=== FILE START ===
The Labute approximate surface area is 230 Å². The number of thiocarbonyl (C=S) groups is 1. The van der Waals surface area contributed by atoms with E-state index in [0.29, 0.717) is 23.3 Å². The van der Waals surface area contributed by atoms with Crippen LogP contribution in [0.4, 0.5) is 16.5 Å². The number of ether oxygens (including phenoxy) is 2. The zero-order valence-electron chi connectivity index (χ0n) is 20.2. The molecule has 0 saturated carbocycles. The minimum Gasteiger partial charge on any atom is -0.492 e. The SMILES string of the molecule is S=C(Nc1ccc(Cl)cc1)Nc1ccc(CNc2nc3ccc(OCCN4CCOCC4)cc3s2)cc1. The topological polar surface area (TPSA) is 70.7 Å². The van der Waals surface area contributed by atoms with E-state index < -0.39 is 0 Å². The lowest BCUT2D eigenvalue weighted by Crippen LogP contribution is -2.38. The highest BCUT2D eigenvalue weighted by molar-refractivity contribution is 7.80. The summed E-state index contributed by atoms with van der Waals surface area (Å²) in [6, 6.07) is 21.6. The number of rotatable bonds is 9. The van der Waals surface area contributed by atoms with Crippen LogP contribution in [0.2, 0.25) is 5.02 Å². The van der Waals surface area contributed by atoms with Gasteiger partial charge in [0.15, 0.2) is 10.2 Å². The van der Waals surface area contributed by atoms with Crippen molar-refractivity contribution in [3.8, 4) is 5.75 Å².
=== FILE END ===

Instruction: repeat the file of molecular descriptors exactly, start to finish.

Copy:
The Labute approximate surface area is 230 Å². The number of thiocarbonyl (C=S) groups is 1. The van der Waals surface area contributed by atoms with E-state index in [0.29, 0.717) is 23.3 Å². The van der Waals surface area contributed by atoms with Crippen LogP contribution in [0.4, 0.5) is 16.5 Å². The number of ether oxygens (including phenoxy) is 2. The zero-order valence-electron chi connectivity index (χ0n) is 20.2. The molecule has 0 saturated carbocycles. The minimum Gasteiger partial charge on any atom is -0.492 e. The SMILES string of the molecule is S=C(Nc1ccc(Cl)cc1)Nc1ccc(CNc2nc3ccc(OCCN4CCOCC4)cc3s2)cc1. The topological polar surface area (TPSA) is 70.7 Å². The van der Waals surface area contributed by atoms with E-state index < -0.39 is 0 Å². The lowest BCUT2D eigenvalue weighted by Crippen LogP contribution is -2.38. The highest BCUT2D eigenvalue weighted by molar-refractivity contribution is 7.80. The summed E-state index contributed by atoms with van der Waals surface area (Å²) in [6, 6.07) is 21.6. The number of rotatable bonds is 9. The van der Waals surface area contributed by atoms with Crippen LogP contribution in [0.2, 0.25) is 5.02 Å². The van der Waals surface area contributed by atoms with Gasteiger partial charge in [0.15, 0.2) is 10.2 Å². The van der Waals surface area contributed by atoms with Crippen molar-refractivity contribution in [3.8, 4) is 5.75 Å².